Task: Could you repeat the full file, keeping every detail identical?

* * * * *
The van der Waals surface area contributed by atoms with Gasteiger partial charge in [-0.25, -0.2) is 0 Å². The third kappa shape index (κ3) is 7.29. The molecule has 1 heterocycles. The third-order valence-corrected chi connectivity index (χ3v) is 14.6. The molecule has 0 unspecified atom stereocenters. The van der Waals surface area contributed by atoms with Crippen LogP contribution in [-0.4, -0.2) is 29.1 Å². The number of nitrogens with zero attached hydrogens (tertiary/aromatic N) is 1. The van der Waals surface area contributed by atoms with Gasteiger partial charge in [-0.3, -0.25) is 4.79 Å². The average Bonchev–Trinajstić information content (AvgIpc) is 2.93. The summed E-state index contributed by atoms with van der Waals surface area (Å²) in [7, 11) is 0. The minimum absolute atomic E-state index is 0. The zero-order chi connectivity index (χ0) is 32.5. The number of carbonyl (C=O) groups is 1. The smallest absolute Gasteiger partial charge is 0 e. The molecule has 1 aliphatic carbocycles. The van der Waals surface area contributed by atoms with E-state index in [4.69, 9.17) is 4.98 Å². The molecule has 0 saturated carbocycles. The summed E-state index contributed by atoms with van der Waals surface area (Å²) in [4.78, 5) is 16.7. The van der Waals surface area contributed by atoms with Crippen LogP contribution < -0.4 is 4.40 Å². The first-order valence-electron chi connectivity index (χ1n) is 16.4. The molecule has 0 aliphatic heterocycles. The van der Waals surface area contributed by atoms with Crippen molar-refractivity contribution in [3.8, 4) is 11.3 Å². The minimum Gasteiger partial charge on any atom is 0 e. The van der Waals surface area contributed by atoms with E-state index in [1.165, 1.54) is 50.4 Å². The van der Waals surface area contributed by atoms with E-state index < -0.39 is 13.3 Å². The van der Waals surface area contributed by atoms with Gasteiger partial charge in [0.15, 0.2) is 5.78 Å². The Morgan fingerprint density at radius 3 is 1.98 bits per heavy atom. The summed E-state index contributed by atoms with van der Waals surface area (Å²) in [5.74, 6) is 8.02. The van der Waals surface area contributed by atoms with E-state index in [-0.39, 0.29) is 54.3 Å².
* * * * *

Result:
The van der Waals surface area contributed by atoms with Gasteiger partial charge in [-0.25, -0.2) is 0 Å². The third kappa shape index (κ3) is 7.29. The molecule has 1 heterocycles. The third-order valence-corrected chi connectivity index (χ3v) is 14.6. The molecule has 0 unspecified atom stereocenters. The van der Waals surface area contributed by atoms with Crippen LogP contribution in [-0.4, -0.2) is 29.1 Å². The number of nitrogens with zero attached hydrogens (tertiary/aromatic N) is 1. The van der Waals surface area contributed by atoms with Gasteiger partial charge in [-0.3, -0.25) is 4.79 Å². The average Bonchev–Trinajstić information content (AvgIpc) is 2.93. The summed E-state index contributed by atoms with van der Waals surface area (Å²) in [7, 11) is 0. The minimum absolute atomic E-state index is 0. The zero-order chi connectivity index (χ0) is 32.5. The number of carbonyl (C=O) groups is 1. The smallest absolute Gasteiger partial charge is 0 e. The molecule has 1 aliphatic carbocycles. The van der Waals surface area contributed by atoms with E-state index in [4.69, 9.17) is 4.98 Å². The molecule has 0 saturated carbocycles. The summed E-state index contributed by atoms with van der Waals surface area (Å²) in [4.78, 5) is 16.7. The van der Waals surface area contributed by atoms with Crippen LogP contribution < -0.4 is 4.40 Å². The first-order valence-electron chi connectivity index (χ1n) is 16.4. The molecule has 0 aliphatic heterocycles. The van der Waals surface area contributed by atoms with Crippen molar-refractivity contribution in [3.8, 4) is 11.3 Å². The minimum Gasteiger partial charge on any atom is 0 e. The van der Waals surface area contributed by atoms with E-state index in [1.165, 1.54) is 50.4 Å². The van der Waals surface area contributed by atoms with E-state index < -0.39 is 13.3 Å². The van der Waals surface area contributed by atoms with Gasteiger partial charge in [0.15, 0.2) is 5.78 Å². The Morgan fingerprint density at radius 3 is 1.98 bits per heavy atom. The summed E-state index contributed by atoms with van der Waals surface area (Å²) in [5.74, 6) is 8.02. The van der Waals surface area contributed by atoms with E-state index in [-0.39, 0.29) is 54.3 Å².